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Edge Sharpening Questions

post #1 of 17
Thread Starter 
I have been tuning my skis for around 2 seasons now, but I've never really been able to do a great job on my edges.

I have no problems waxing (that's easy).

P-Texing I'm getting better at (though any suggestions on scraping off excess p-tex to maintain maximum base flatness would be welcomed.


My problems with sharpening are two-fold:
#1 - Bases - When I do my edges, (my sharpener is #MTK-701 at tognar.com in their edge bevel guides section) I find that i get streaks in my bases from putting pressure on the file guide to actually sharpen the edges. I bought base tape, but this doesn't seem to help all that much. It also hurts my hand to press so hard. Would a better guide/file help?

#2 - Various stones/polishing - I always here people on this forum talking about freehanding their polishing stones, and using different diamond stones, etc etc. I always feel that when I freehand my polishing stone, I am dulling my edges. I have a deburring stone that is two-sided that I use before I sharpen, but I don't do anything after for fear of runining all my hard work. Is this all an illusion, or does my technique suck?


Thanks in advance, as always,
James
post #2 of 17
1.) Do not sharpen your base edge. Just take off nicks and burrs by freehanding a stone or gummi flat against the base edge. Once your bevel is set either from the factory (which is not always accurate) or a shop tune, you should not file it or increase the file degrees with tape or you will increase the base bevel making the ski not hook up as well. The edges get sharpened by using a side edge guide properly.

2.) Invest in a side file guide such as an SVST guide and a spring clamp. It will allow you to use any stones or files you already have for the side edge.

Try to find a local shop that can give you a quick tutorial or do a search on this board for websites that may help you out.
post #3 of 17
Scalce, why wouldn't you want to use a base bevel guide with a stone every now and again?
post #4 of 17
Quote:
Originally Posted by marc gledhill
Scalce, why wouldn't you want to use a base bevel guide with a stone every now and again?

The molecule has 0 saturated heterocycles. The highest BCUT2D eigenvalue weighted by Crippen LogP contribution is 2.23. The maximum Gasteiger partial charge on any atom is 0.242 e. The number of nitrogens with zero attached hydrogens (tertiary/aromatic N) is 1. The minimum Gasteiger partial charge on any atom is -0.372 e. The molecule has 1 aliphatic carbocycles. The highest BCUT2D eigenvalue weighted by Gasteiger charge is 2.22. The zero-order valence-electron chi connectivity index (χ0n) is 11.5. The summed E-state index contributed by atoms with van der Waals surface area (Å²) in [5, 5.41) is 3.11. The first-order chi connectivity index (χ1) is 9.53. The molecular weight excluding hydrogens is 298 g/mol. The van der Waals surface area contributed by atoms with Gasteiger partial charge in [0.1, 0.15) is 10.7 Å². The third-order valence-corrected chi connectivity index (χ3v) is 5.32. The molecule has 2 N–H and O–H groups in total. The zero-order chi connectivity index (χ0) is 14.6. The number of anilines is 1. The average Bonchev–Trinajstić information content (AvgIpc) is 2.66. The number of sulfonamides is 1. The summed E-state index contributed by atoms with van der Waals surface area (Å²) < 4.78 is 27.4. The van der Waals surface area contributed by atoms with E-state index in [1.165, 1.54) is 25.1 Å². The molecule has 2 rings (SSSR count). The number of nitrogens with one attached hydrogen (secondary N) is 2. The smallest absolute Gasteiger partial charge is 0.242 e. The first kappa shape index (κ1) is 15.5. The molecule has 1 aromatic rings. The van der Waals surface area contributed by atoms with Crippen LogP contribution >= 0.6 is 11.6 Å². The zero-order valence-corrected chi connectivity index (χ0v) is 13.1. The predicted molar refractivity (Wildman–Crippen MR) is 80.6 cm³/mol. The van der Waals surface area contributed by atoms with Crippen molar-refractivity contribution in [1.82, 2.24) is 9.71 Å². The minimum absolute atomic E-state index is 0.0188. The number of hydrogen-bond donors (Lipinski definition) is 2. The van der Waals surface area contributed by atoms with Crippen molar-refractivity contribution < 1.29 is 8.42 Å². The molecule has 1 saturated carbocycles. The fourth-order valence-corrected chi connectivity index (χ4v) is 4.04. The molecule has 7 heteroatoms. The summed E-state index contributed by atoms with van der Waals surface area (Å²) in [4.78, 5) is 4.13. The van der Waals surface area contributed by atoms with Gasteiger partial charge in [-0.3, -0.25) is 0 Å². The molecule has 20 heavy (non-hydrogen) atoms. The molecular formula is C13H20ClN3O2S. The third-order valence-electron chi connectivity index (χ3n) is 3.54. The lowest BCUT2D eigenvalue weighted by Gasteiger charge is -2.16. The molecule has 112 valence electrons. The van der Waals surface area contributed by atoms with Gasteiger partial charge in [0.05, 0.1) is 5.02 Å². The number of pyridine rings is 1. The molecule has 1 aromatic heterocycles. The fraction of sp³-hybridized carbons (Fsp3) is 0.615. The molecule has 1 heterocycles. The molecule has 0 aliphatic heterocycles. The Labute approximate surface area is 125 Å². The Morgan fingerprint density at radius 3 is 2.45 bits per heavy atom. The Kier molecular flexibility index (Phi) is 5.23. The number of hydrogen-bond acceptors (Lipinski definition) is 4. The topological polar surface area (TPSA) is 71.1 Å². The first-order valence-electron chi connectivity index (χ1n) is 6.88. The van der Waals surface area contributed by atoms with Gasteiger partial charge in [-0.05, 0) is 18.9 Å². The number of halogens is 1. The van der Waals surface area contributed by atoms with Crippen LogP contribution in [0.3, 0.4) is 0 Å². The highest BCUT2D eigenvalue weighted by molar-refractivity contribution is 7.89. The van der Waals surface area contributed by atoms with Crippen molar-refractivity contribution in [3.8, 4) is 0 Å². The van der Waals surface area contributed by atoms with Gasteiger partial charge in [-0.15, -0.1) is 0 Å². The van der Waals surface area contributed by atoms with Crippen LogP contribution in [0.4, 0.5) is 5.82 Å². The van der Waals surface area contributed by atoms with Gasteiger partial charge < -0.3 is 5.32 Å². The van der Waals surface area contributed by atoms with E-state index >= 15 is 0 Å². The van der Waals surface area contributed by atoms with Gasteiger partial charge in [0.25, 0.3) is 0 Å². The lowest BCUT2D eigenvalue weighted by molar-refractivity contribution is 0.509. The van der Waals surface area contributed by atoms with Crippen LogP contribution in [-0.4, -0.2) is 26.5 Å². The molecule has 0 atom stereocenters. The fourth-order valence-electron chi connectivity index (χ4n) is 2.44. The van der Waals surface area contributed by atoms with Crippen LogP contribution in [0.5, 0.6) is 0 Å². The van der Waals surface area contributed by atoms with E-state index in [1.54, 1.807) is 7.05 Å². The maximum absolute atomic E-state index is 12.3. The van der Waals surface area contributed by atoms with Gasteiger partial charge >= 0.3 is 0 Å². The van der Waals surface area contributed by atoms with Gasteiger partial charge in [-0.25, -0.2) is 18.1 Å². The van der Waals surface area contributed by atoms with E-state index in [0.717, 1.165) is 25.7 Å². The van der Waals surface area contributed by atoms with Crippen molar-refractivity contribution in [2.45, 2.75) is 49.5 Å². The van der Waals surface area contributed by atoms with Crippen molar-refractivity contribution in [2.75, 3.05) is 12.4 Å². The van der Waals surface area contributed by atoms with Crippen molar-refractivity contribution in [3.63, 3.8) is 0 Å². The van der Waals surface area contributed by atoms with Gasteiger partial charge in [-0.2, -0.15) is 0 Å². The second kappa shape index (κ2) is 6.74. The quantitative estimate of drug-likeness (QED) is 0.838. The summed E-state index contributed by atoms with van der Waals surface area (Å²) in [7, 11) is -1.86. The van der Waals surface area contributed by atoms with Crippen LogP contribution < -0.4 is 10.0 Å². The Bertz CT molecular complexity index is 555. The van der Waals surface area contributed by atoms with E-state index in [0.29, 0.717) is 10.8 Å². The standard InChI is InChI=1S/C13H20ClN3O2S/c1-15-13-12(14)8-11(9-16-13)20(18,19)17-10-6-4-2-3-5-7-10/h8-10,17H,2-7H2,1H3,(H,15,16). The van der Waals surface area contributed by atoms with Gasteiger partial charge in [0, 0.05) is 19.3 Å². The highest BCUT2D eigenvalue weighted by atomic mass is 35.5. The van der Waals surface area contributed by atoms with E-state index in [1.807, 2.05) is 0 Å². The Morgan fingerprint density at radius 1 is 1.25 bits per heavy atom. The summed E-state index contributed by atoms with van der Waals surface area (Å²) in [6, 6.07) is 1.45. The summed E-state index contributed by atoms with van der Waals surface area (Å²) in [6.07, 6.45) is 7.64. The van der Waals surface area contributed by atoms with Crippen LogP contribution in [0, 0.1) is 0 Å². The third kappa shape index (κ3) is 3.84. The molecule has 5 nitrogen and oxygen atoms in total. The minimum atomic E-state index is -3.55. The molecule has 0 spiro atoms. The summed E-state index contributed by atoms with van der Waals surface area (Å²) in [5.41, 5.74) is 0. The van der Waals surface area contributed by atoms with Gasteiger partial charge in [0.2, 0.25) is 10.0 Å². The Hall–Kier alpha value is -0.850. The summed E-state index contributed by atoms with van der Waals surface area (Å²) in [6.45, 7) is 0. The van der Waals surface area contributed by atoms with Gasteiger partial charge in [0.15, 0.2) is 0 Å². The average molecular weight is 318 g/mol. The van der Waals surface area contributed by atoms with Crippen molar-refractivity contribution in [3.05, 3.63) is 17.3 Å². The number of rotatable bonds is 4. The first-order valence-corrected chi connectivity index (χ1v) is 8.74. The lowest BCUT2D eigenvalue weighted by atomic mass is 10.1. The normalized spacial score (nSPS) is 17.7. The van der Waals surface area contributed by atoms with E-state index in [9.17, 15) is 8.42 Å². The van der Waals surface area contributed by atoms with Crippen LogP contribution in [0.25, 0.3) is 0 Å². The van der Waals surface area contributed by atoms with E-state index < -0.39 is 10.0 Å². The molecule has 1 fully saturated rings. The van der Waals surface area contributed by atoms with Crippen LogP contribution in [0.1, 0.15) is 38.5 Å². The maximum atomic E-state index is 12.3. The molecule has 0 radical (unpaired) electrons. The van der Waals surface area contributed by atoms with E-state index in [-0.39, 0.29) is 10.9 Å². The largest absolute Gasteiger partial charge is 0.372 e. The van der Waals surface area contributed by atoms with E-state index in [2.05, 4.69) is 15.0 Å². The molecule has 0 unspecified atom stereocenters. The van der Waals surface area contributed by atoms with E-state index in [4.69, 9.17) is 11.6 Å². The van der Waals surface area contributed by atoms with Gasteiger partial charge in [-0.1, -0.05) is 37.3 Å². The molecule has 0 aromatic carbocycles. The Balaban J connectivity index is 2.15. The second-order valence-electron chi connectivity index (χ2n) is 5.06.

You definately can do this but I very rarely touch my base edges unless there is damage. Sometimes even using a 1 degree base guide on a 1 degree base edge can increase the bevel due to more pressure being applied then needed. Freehanding a stone lightly againts the base edge lessens the chance of this.

If his base guide or base edge is not the correct degree then all he is doing is removing base material right next to the edge. Also by increasing the degree of the guide to make proper contact he is just making the problem worse.
post #5 of 17
Thread Starter 
I don't do my base edge. I was referring to my side-edge bevel guide rubbing against my bases.

James
post #6 of 17

Anyone here have experience with this tool:

Swix Side Edge File Guide w/ Rollers
Item:25880Price:WAS $39.00
NOW $32.50 You Save:$6.50! Availability:Refer to Sizes/Options


Could this do a better job of protecting the base as the edge is being sharpened? It comes in a variety of bevel angles from 0 to 4 degrees
post #7 of 17
Quote:
Originally Posted by James Golick
I don't do my base edge. I was referring to my side-edge bevel guide rubbing against my bases.

James
You should not be applying that much pressure.

The ski should be tipped on it's side and you apply some pressure to the guide on the side edge.

You are probably hitting the sidewall and it is stopping the stone from making proper contact.

Watch some of these videos and it should help.

http://www.swixschool.no/
post #8 of 17
Thread Starter 
Hmm... Yes, I think I am hitting the sidewall.

Do I need to get a sidewall planer?

Also, the above definitely looks kinda neat. Do you guys think it would really work, or is better technique the best way to protect my bases??


I watched some videos @ swix school. Other than suddenly feeling a strong desire to purchase just about every Swix product there is , I think I learned alot.

The guy in the video doesn't seem to be putting much effort in to sharpening at all. I do think I'll need some new file/stone guides though.

What do you think of KUU stuff? It is the most available around here, and they definitely make file guides.

Also, what side edge angle should I do my AC4s at? Gotamas? Head IC200s?


Thanks,
James
post #9 of 17
There are different schools of thought on the sidewall removal but they all do the same thing.